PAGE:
But she held out hope that once Byron “understood the danger of the addiction he was gambling with, he would be willing to go for rehab. This, however, never happened.”
Lisa sought out help from counselors for the physical abuse but she was continually advised to just “love him more.” If a therapist said anything else to the couple, Byron would refuse to see him again, claiming they “don’t know what they are talking about.”
She was not realizing that Byron was “completely addicted and not at all interested in rehab.”
“As his beatings became more severe, twice a doctor reported physical abuse to the police, who wanted to arrest him. I refused for the sake of my children, and the officer assured me that the case always remains legal and valid and may be presented at any later sign of abuse. He said, ‘And he will be arrested immediately and sleep in the tjoekie – he must learn!'”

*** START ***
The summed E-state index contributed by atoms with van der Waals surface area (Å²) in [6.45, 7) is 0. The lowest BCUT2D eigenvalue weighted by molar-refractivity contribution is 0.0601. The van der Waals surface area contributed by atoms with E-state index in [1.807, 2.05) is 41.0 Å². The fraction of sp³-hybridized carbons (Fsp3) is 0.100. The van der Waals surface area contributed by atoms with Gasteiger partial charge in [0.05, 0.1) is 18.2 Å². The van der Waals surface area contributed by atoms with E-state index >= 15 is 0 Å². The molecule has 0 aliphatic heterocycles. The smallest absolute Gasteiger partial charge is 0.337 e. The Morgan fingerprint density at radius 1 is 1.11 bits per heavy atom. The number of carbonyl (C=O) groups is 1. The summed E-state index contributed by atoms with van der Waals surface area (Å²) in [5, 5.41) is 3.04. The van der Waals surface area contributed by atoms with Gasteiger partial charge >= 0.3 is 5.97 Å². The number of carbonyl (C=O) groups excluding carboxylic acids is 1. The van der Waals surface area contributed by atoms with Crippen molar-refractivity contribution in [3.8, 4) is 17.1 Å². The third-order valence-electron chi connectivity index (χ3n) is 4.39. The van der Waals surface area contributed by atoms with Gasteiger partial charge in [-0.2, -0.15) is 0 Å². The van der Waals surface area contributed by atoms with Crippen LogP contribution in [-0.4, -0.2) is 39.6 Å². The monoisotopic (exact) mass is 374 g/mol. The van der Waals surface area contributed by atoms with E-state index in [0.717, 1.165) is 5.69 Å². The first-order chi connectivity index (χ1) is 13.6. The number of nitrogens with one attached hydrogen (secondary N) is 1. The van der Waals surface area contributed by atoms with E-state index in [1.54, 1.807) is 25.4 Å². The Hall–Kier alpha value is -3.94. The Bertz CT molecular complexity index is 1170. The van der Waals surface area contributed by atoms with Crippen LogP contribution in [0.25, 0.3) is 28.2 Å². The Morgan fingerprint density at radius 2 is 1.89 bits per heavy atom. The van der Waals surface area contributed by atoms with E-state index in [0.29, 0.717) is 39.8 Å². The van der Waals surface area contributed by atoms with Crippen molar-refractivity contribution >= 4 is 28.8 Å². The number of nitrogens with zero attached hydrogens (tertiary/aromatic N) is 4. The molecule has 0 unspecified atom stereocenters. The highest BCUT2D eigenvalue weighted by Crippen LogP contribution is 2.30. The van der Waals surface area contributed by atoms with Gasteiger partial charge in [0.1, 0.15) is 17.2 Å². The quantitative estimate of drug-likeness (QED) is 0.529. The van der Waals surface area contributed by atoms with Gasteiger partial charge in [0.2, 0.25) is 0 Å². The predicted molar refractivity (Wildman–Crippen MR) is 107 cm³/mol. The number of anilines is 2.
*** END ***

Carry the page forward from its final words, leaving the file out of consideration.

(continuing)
This finally put the physical abuse of decades to an end.
At the young age of 56 Byron was “respectfully requested” to resign from the mission due to the decline in his work because Lisa was unable to prop up his ministry anymore.
Lisa explained to me, “The children sensed the tension and anger in the house.” Byron kept on emphasizing his wife’s ‘brain damage’ as an explanation for the escalating tension in the house.
But, when the children or anyone visited, Lisa said Byron was the “friendly, good-natured father and loving husband.”